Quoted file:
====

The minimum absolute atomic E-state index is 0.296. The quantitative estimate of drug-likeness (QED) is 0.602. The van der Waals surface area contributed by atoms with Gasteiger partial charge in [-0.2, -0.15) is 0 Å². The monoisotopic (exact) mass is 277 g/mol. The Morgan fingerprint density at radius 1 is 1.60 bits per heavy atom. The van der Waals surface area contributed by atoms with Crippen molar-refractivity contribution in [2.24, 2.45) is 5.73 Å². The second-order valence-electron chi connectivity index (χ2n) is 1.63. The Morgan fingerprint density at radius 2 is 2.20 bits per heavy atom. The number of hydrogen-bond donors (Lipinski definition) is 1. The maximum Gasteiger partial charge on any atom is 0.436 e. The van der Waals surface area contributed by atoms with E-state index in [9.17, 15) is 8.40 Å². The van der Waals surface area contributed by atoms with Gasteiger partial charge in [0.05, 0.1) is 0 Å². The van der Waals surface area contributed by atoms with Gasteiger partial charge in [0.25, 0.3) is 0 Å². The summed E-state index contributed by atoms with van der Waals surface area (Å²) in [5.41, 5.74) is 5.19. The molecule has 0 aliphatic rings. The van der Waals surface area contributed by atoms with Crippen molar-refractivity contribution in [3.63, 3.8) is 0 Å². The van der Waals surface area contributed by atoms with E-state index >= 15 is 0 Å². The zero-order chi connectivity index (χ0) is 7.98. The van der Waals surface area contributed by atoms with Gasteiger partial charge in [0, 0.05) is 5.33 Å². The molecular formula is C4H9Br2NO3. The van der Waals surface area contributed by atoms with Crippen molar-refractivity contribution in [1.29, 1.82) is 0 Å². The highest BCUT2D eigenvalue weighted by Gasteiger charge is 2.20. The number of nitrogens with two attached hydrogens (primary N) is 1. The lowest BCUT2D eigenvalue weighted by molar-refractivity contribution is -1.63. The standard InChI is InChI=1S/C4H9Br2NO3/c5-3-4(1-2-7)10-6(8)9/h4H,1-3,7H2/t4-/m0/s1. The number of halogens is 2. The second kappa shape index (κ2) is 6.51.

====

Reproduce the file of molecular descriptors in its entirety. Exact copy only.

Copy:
The minimum absolute atomic E-state index is 0.296. The quantitative estimate of drug-likeness (QED) is 0.602. The van der Waals surface area contributed by atoms with Gasteiger partial charge in [-0.2, -0.15) is 0 Å². The monoisotopic (exact) mass is 277 g/mol. The Morgan fingerprint density at radius 1 is 1.60 bits per heavy atom. The van der Waals surface area contributed by atoms with Crippen molar-refractivity contribution in [2.24, 2.45) is 5.73 Å². The second-order valence-electron chi connectivity index (χ2n) is 1.63. The Morgan fingerprint density at radius 2 is 2.20 bits per heavy atom. The number of hydrogen-bond donors (Lipinski definition) is 1. The maximum Gasteiger partial charge on any atom is 0.436 e. The van der Waals surface area contributed by atoms with E-state index in [9.17, 15) is 8.40 Å². The van der Waals surface area contributed by atoms with Gasteiger partial charge in [0.05, 0.1) is 0 Å². The van der Waals surface area contributed by atoms with Gasteiger partial charge in [0.25, 0.3) is 0 Å². The summed E-state index contributed by atoms with van der Waals surface area (Å²) in [5.41, 5.74) is 5.19. The molecule has 0 aliphatic rings. The van der Waals surface area contributed by atoms with Crippen molar-refractivity contribution in [3.63, 3.8) is 0 Å². The van der Waals surface area contributed by atoms with E-state index >= 15 is 0 Å². The zero-order chi connectivity index (χ0) is 7.98. The van der Waals surface area contributed by atoms with Gasteiger partial charge in [0, 0.05) is 5.33 Å². The molecular formula is C4H9Br2NO3. The van der Waals surface area contributed by atoms with Crippen molar-refractivity contribution in [1.29, 1.82) is 0 Å². The highest BCUT2D eigenvalue weighted by Gasteiger charge is 2.20. The number of nitrogens with two attached hydrogens (primary N) is 1. The lowest BCUT2D eigenvalue weighted by molar-refractivity contribution is -1.63. The standard InChI is InChI=1S/C4H9Br2NO3/c5-3-4(1-2-7)10-6(8)9/h4H,1-3,7H2/t4-/m0/s1. The number of halogens is 2. The second kappa shape index (κ2) is 6.51.